The problem was, Public Enemy’s oppressors turned out to be straw men, and straw men have no jugulars. For one thing, by 1988 there was no nation of millions trying to hold Public Enemy or any other rap group or black musician or athlete or film star or politician or comedian or plumber back. Even the now-ubiquitous "white fright" explicit-lyrics parental warning sticker, which many believe has ended up having the unintended effect of boosting rap sales anyway, was not yet in use. Perhaps most significantly the Aerosmith-Run DMC version of "Walk This Way" had exposed (or forged) the link between rap and metal, officially miscegenating America’s two most popular forms of rebellion-oriented youth music.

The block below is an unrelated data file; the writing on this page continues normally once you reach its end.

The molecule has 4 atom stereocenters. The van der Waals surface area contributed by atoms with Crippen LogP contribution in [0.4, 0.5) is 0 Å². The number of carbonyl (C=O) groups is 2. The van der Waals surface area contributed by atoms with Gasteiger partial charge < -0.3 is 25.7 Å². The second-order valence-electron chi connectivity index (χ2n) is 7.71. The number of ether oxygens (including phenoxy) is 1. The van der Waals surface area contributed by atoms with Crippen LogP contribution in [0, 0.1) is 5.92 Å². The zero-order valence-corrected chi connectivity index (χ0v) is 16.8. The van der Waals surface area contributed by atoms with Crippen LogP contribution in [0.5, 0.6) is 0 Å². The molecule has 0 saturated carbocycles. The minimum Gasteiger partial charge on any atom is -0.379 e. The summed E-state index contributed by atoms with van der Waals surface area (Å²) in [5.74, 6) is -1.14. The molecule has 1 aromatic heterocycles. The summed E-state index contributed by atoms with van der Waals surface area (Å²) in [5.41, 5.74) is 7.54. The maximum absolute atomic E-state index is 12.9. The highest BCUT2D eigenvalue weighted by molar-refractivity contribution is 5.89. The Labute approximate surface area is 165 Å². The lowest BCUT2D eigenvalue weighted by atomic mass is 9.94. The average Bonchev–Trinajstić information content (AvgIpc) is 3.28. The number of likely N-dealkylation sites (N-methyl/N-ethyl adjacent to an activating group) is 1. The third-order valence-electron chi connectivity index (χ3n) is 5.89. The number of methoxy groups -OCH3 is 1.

And it’s not as if the country’s more conservative citizens—the ones most likely to be rubbed the wrong way by Public Enemy—weren’t in a protesting mood. Earlier that year Martin Scorsese’s cinematic interpretation of Nikos Kazantzakis’s novel The Last Temptation of Christ had engendered numerous high-profile protests and boycotts aimed specifically at crippling its box-office success. One year later there would be headline-grabbing controversies over taxpayer-funded displays of the contemporary art of Andres Seranno (whose Piss Christ consisted of a crucifix submerged in urine) and Robert Mapplethorpe (whose graphically homoerotic S&M photography remains controversial: opponents of Arnold Schwarzenegger’s 2003 gubernatorial campaign cited Schwarzenegger’s past as a Mapplethorpe model as one proof of his unfitness for office). Simply put, Nation of Millions’ failure to rise higher than forty-two on Billboard’s Top 200 and the failure of its four singles to crack the Top Forty were not the result of censorship or of radio’s fear of controversy. A nation of millions simply liked Run DMC better.